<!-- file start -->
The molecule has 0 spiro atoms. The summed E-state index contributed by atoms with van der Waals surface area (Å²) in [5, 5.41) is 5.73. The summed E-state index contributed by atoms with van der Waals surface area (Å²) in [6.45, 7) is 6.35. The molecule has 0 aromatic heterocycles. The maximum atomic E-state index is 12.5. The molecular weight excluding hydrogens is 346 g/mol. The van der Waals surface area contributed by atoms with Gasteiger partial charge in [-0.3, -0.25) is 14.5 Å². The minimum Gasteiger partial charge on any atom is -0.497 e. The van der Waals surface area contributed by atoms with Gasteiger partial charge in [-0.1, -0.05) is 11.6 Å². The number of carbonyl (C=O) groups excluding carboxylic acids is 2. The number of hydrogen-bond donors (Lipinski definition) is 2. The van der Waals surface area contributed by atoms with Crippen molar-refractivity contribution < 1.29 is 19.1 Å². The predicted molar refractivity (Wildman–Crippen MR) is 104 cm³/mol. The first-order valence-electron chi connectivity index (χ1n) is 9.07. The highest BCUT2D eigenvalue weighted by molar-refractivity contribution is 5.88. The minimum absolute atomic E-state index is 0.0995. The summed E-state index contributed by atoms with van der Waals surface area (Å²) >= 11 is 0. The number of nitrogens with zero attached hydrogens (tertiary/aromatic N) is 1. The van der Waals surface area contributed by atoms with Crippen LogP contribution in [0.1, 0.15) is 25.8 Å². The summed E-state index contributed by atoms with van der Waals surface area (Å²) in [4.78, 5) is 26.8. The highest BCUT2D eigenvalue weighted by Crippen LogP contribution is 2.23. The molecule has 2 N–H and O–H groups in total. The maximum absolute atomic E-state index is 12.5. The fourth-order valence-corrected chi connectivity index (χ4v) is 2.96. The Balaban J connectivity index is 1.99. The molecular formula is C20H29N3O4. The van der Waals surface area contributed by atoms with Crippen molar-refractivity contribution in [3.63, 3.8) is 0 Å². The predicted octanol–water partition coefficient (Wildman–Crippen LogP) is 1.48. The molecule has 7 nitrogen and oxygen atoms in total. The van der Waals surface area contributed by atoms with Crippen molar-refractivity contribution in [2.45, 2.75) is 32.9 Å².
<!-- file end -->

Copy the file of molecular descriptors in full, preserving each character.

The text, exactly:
The molecule has 0 spiro atoms. The summed E-state index contributed by atoms with van der Waals surface area (Å²) in [5, 5.41) is 5.73. The summed E-state index contributed by atoms with van der Waals surface area (Å²) in [6.45, 7) is 6.35. The molecule has 0 aromatic heterocycles. The maximum atomic E-state index is 12.5. The molecular weight excluding hydrogens is 346 g/mol. The van der Waals surface area contributed by atoms with Gasteiger partial charge in [-0.3, -0.25) is 14.5 Å². The minimum Gasteiger partial charge on any atom is -0.497 e. The van der Waals surface area contributed by atoms with Gasteiger partial charge in [-0.1, -0.05) is 11.6 Å². The number of carbonyl (C=O) groups excluding carboxylic acids is 2. The number of hydrogen-bond donors (Lipinski definition) is 2. The van der Waals surface area contributed by atoms with Crippen molar-refractivity contribution < 1.29 is 19.1 Å². The predicted molar refractivity (Wildman–Crippen MR) is 104 cm³/mol. The first-order valence-electron chi connectivity index (χ1n) is 9.07. The highest BCUT2D eigenvalue weighted by molar-refractivity contribution is 5.88. The minimum absolute atomic E-state index is 0.0995. The summed E-state index contributed by atoms with van der Waals surface area (Å²) >= 11 is 0. The number of nitrogens with zero attached hydrogens (tertiary/aromatic N) is 1. The van der Waals surface area contributed by atoms with Crippen LogP contribution in [0.1, 0.15) is 25.8 Å². The summed E-state index contributed by atoms with van der Waals surface area (Å²) in [4.78, 5) is 26.8. The highest BCUT2D eigenvalue weighted by Crippen LogP contribution is 2.23. The molecule has 2 N–H and O–H groups in total. The maximum absolute atomic E-state index is 12.5. The fourth-order valence-corrected chi connectivity index (χ4v) is 2.96. The Balaban J connectivity index is 1.99. The molecular formula is C20H29N3O4. The van der Waals surface area contributed by atoms with Crippen molar-refractivity contribution in [3.63, 3.8) is 0 Å². The predicted octanol–water partition coefficient (Wildman–Crippen LogP) is 1.48. The molecule has 7 nitrogen and oxygen atoms in total. The van der Waals surface area contributed by atoms with Crippen molar-refractivity contribution in [2.45, 2.75) is 32.9 Å².